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Digitalization in India: Is it the big multiplier for the country’s economy?

Digitalization in India: Digitalization is the next big thing and it will change the way countries and economies function in future. It is essential for a country like India, because of its large population, vast spread and outreach of government programs and the high rural population. Digitalization would increase competitiveness and economic efficiency, address challenges, create new products and businesses and reduce disparities.

Making the ground ready for digitalization in India
The last few years have been a game-changer for India as it witnessed some remarkable figures in areas such as deep penetration of its broadband connections, data usage at a low cost, advancement in technology and consolidating the digital infrastructure. The ground is set for the next phase of growth and outreach and digitalization is set to play a vital role in it.

Deep penetration of broadband connections

Broadband in India is not the same as it used to be a few years ago. Communication technology has not just developed in terms of its technology, but also in terms of its outreach. India has overcome various challenges in terms of establishing a vast network of broadband connections, which not only covers even the remotest parts of the country but is highly dependable in terms of efficiency and speed.

Low-cost data 

The cost of data in India is much lower than in other countries and it is enabling its access to the masses. People from even the weaker segments of the economy can afford to use internet-based applications, further enhancing their digital awareness.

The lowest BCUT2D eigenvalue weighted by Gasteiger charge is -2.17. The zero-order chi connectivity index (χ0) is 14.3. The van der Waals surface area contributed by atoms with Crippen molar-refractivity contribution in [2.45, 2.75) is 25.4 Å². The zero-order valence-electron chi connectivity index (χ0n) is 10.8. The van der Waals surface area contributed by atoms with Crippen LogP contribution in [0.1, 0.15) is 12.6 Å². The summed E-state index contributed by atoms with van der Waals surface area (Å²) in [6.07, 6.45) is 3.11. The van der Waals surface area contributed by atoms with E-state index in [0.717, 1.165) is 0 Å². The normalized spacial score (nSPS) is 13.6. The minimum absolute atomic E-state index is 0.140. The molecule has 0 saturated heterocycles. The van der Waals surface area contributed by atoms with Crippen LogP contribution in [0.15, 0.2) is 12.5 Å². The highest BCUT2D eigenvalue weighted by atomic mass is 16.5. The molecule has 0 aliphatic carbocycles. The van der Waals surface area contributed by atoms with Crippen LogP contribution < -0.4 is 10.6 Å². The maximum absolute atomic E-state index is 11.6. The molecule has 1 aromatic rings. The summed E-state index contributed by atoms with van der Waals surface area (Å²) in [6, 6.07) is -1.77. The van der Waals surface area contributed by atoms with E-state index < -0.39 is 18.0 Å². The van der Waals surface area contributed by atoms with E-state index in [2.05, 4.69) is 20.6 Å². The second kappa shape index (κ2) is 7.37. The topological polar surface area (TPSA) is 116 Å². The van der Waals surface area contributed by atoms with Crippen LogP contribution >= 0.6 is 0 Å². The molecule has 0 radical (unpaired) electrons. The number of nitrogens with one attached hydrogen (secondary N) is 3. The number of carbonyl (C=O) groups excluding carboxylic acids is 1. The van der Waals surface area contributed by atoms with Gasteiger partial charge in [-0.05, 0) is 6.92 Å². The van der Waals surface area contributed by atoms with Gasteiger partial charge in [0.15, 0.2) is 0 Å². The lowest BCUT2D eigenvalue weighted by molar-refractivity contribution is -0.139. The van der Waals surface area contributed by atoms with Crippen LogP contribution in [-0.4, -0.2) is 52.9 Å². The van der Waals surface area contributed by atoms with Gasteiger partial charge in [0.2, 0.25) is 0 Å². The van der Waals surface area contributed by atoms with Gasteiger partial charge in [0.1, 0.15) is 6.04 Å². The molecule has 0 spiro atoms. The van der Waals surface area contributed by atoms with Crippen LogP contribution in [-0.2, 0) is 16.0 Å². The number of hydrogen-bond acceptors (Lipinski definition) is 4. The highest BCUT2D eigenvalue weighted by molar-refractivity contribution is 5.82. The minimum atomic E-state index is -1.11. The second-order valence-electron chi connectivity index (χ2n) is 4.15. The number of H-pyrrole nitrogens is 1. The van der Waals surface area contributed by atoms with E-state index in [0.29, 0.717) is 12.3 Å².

Advancement in technology

From the telecom revolution in the late 80s to the internet revolution of the 2000s, India has witnessed it all and the technology has advanced at par with the needs and demands of the masses. India, today is technologically-sound and is adopting new-age solutions.

IMF acknowledges India’s “very brave step with the digital ID”
According to International Monetary Fund (IMF) managing director Kristalina Georgieva, “What is unique about India is the fact that this public digital infrastructure is built in a very agile and welcoming manner. So private initiatives can tap into this public infrastructure and benefit themselves as well as support growth and employment in India. What is replicable is this concept of an open, holistic approach to digitalization using key building blocks.”

She also stressed the importance of India’s G-20 presidency and how it would provide India with the opportunity to share the experience of its achievements in the digital sphere, with the world. Furthermore, it would be a motivator for the developing nations, to take cues and move ahead in the same directions and adopt a thoughtful approach to digitalization, she said.

UPI going global
India has experimented, innovated, and even promoted the adoption of digital payments through home-grown UPI (Unique Payments Interface) applications. It was a giant leap, given the size of the country’s population and how the process is carried out. India is now reaching out to other countries and is successfully implementing payments exchange through the UPI applications, making the transfers quicker and involving less transaction cost.

Way forward for India
India has witnessed a digital empowerment of sorts in the past few years, according to the research, Digitalization in India, published in International Journal on Emerging Technologies. The authors stress digital connectivity as being the “great leveller”, and how it has reached across socio-economic segments and demographics. Digital resources are available in regional languages in India, which has further encouraged the Indian population to adopt this revolution. The paper also raises a very important point of “digital culture” and how it has made the easy transition from older methods to new digital processes. The relationship between humans and technology has enabled the examination of the role of technology in social sciences, and how it is further shaping the political and cultural systems.

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